The U.K. government has said it will further expand the scope of online safety legislation by criminalizing the encouragement of self-harm — in a bid to tackle what it describes as “tragic and avoidable deaths caused by people seeing self-harm content online”.
The latest amendment to the controversial but populist Online Safety Bill will mean in-scope platforms will be required to remove content that deliberately encourages somebody to physically injure themselves — or else risk penalties under the legislation.
Individuals posting such content online could also face prosecution under the new offence of encouraging self harm and the secretary of state for digital said the government wants to target “abhorrent trolls encouraging the young and vulnerable to self-harm”.
The government said the maximum penalties will be set out in due course.
It is already illegal to encourage or assist suicide, online or offline, in the U.K. so the creation of the new offence is intended to bring self harm content in line with an existing prohibition on communications encouraging suicide.
The Online Safety Bill’s passage through parliament remains on pause following an interruption this summer linked to political turmoil in the governing Conservative Party. But the reshuffled UK government has said it will bring the bill back to parliament next month after making tweaks to the legislation.
Just last week the Ministry of Justice announced some incoming additions to the Online Safety Bill, which are focused on tackling abuse of intimate imagery. However further changes are slated around ‘legal but harmful’ content so the full shape of the legislation remains tbc.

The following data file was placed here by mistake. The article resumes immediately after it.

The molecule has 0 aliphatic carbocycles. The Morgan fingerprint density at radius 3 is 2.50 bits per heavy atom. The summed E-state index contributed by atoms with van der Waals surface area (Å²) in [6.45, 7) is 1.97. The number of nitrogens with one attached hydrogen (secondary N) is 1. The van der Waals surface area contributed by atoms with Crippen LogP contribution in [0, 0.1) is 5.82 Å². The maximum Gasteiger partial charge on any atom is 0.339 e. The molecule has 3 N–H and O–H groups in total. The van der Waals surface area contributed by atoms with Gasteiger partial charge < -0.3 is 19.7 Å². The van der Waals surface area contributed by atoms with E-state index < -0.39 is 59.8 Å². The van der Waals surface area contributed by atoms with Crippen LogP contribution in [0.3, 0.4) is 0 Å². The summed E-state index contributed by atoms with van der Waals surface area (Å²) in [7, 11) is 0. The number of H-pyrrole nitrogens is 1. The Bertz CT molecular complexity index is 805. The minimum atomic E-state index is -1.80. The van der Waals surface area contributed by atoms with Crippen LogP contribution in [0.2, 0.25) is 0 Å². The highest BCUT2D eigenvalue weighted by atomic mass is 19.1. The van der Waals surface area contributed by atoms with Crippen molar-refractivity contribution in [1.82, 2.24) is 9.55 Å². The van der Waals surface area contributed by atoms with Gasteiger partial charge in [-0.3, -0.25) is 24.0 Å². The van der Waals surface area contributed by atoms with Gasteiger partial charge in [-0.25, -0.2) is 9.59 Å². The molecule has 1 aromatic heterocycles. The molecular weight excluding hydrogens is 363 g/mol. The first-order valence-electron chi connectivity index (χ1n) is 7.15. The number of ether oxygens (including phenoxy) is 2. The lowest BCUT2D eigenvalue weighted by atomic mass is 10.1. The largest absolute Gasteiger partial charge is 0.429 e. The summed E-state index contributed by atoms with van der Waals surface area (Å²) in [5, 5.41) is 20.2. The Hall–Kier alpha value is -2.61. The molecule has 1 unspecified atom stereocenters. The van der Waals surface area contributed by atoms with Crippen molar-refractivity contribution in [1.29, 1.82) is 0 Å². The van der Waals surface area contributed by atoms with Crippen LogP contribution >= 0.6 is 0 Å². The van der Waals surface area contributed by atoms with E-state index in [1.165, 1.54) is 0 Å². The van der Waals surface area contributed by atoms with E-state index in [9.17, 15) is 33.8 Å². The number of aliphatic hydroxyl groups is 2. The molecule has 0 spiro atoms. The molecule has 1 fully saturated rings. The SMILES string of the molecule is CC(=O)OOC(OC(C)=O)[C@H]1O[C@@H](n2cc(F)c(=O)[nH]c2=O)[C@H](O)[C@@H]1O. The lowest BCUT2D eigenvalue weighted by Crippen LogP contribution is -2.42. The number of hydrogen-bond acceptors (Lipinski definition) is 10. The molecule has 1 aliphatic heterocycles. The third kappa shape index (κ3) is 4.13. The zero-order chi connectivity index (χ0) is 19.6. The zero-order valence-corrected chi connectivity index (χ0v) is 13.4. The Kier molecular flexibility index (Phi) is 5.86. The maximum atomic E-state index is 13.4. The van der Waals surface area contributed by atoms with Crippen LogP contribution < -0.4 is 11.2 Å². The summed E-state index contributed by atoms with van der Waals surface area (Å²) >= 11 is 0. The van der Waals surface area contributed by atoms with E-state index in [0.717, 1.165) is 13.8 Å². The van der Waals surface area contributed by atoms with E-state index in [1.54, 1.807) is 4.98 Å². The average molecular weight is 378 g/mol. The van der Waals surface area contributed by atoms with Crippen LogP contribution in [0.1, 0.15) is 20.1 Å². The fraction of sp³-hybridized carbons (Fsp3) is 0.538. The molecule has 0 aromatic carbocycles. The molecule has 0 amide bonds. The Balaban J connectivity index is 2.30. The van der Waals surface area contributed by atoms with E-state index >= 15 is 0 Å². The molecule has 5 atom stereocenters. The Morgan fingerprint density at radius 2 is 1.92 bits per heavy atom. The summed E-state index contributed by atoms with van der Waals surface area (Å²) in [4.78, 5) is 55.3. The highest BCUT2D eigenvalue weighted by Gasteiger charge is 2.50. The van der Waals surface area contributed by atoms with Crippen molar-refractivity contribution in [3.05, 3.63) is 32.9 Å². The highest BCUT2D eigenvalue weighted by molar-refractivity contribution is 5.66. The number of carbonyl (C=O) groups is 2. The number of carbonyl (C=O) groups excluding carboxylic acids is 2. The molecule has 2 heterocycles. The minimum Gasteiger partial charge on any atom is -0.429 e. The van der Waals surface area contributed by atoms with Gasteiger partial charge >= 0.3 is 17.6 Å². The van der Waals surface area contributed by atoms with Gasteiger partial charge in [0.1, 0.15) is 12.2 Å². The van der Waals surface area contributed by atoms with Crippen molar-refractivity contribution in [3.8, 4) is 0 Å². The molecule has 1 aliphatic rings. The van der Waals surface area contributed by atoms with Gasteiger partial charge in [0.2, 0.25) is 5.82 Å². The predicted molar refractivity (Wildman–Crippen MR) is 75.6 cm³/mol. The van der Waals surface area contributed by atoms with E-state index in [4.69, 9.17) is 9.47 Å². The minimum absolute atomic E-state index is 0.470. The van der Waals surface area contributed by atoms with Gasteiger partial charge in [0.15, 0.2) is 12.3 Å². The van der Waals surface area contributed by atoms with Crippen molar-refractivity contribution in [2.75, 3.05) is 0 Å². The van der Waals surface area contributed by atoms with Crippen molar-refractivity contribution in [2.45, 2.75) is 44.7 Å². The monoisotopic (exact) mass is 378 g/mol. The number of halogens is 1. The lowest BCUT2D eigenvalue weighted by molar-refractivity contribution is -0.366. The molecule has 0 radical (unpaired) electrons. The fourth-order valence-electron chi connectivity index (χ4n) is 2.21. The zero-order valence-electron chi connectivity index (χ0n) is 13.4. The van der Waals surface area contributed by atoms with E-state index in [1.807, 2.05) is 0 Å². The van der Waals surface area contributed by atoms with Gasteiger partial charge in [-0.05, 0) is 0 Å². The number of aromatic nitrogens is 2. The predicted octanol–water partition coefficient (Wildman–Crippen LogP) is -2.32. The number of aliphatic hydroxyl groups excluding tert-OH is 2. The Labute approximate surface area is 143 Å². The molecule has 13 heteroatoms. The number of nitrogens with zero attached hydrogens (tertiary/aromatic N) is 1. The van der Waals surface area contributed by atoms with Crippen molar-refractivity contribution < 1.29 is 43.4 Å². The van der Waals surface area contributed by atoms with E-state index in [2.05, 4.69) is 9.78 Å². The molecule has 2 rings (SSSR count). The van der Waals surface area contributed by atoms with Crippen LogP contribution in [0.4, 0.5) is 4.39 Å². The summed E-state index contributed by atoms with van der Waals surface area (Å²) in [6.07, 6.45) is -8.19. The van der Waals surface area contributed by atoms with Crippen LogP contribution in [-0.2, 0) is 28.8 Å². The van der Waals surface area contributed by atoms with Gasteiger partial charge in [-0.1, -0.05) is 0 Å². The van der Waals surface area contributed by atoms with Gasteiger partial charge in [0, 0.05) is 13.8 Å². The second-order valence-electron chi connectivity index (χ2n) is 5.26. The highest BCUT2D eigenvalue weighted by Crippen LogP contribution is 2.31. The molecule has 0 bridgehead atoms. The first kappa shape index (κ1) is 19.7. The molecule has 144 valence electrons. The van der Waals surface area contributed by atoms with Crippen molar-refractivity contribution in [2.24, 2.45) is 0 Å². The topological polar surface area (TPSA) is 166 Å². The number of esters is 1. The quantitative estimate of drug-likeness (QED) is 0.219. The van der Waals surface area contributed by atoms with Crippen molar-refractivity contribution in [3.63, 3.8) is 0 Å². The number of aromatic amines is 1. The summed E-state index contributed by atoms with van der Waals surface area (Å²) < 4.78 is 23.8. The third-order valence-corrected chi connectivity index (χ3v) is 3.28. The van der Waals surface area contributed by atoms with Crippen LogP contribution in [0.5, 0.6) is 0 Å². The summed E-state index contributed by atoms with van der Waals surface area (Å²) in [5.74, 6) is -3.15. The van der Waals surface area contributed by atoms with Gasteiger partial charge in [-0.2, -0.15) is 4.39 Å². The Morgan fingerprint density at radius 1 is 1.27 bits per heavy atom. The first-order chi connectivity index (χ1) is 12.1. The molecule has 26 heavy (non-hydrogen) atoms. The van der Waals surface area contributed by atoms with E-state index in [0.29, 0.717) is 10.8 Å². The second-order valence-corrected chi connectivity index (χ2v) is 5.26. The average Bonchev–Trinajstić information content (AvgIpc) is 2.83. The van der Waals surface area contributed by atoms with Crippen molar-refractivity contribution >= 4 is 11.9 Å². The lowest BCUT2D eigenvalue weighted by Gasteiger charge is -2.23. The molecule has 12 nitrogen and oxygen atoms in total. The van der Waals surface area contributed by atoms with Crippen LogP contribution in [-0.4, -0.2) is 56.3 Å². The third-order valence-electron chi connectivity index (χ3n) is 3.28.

The latest changes — making it illegal to send online communications encouraging self harm — come a few months after the government said it would respond to concerns over the bill’s impact on freedom of expression online, with the (new) secretary of state, Michelle Donelan, saying in September she would be “editing” the bill to reduce concern about its impact on ‘legal but harmful’ speech for adults.
Since then child safety groups, which have been campaigning for years for the government to pass online safety legislation, have raised concerns about the bill being weakened — so the government’s move to make encouraging self harm an offence looks intended to respond to that concern.
Yesterday the BBC reported Donelan saying the latest changes were influenced by the case of Molly Russell: The 14-year-old schoolgirl who took her own life five years ago after viewing thousands of pieces of online content about self-harm and suicide on platforms including Instagram and Pinterest.
An inquest into Russell’s death concluded in September that social media had been a factor in her demise. While, last month, the coroner’s ‘prevention of future deaths’ report recommended a series of measures be taken to regulate and monitor minors’ access to social media content.
The Department for Digital, Culture, Media and Sport said the move to add an offence of encouraging self harm will make illegal “one of the most concerning and pervasive online harms that currently falls below the threshold of criminal behaviour”.
In a statement, Donelan added:
I am determined that the abhorrent trolls encouraging the young and vulnerable to self-harm are brought to justice.
So I am strengthening our online safety laws to make sure these vile acts are stamped out and the perpetrators face jail time.
Social media firms can no longer remain silent bystanders either and they’ll face fines for allowing this abusive and destructive behaviour to continue on their platforms under our laws.